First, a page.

Puerto Rico Title III bankruptcy judge Laura Taylor Swain was wrong in ruling that the island’s special revenue bonds shouldn’t continue to pay in bankruptcy, said municipal bankruptcy expert James Spiotto.
On Monday Swain ruled that the island’s special revenue bonds didn’t need to pay during the bankruptcy, in a Title III adversary proceeding filed by three bond insurers. While the bonds may have liens on revenue, that's not the same thing as the right to receive payments during the Title III bankruptcy, she ruled.
She was ruling on bonds issued by the Puerto Rico Highways and Transportation Authority, Convention Center District Authority, and Infrastructure Finance Authority.
One of the bond insurers, Assured Guaranty, has said it will appeal the decision to the U.S. Court of Appeals for the First District in Boston.
Swain didn’t appreciate the purpose of 1988 amendments to the United States Bankruptcy Code for municipal bankruptcy, said Spiotto, who testified at the congressional hearings that led to the adoption of the amendments.
The whole point of the 1988 amendments was that special revenue bonds would be paid even in Chapter 9 municipal bankruptcy, Spiotto said.
These parts of Chapter 9 are part of Title III of the Puerto Rico Oversight, Management, and Economic Stability Act. Congress passed the act in summer of 2016 to deal with the Puerto Rico debt crisis. Title III is the part of the act set up to manage a bankruptcy process.
The U.S. Senate report on the 1988 amendments said, “The automatic stay that becomes effective against creditors of a municipality is made inapplicable to the payment of principal and interest of municipal bonds paid from pledged revenues. In this context, ‘pledged revenues’ includes funds in the possession of the bond trustee as well as other pledged revenues.”
In Monday’s decision Swain also ruled that the special reserve fund held in trust shouldn’t be released to the bondholders.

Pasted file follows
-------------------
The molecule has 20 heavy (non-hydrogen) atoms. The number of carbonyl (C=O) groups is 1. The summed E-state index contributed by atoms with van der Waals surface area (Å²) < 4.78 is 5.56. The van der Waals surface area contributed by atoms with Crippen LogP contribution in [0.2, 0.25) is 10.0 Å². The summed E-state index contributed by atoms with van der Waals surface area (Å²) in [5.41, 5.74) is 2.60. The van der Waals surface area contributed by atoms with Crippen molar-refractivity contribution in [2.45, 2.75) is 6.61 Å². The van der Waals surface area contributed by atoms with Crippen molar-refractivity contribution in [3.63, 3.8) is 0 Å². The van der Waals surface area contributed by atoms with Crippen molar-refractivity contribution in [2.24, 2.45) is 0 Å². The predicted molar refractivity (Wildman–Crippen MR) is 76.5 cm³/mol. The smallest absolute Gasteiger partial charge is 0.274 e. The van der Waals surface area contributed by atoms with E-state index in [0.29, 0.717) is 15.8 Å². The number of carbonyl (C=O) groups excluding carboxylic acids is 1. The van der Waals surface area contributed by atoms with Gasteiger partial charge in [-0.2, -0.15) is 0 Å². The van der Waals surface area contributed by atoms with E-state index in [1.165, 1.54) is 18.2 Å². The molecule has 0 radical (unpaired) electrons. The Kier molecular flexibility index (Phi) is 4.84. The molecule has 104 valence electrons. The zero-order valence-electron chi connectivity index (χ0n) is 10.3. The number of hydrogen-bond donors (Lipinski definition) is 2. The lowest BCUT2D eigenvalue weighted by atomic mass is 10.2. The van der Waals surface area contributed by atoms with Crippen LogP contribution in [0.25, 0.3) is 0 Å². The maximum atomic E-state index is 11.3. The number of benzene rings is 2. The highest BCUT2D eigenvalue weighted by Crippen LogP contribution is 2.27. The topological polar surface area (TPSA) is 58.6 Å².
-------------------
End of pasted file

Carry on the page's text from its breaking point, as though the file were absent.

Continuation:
Spiotto noted that courts in the Jefferson County, Ala., and Stockton, Calif., bankruptcies directed that special revenue bonds continue to be paid through the bankruptcy. In the Vallejo, Calif. bankruptcy the city continued to pay such bonds despite the bankruptcy.
Most judges have very little if any experience with Chapter 9 bankruptcy and are much more familiar with corporate bankruptcy, Spiotto said. This may explain Swain’s error, he said.
Swain’s decision will need to be reconsidered either by an appellate court or by her.
Frank Shafroth, director of George Mason University’s Center of State and Local Leadership, also testified at the 1988 hearing but had a different view of Swain’s decision.
“As the court wrote, ‘Nothing in the language of [U.S. Bankruptcy Code] 922(d) requires debtors, or third parties holding special revenues, to apply the revenues to outstanding obligations.’ That is … the court takes into consideration ‘other constraints.’
“For Judge Swain, after all, the balance … involves the well-being, including public health and safety, measured against bondholder interests…. As someone who was present when the U.S. Senate Subcommittee on the Constitution reported out Chapter 9, it was clear from the get-go that Congress did not intend to preempt governance issues and decisions potentially affecting human health and safety.”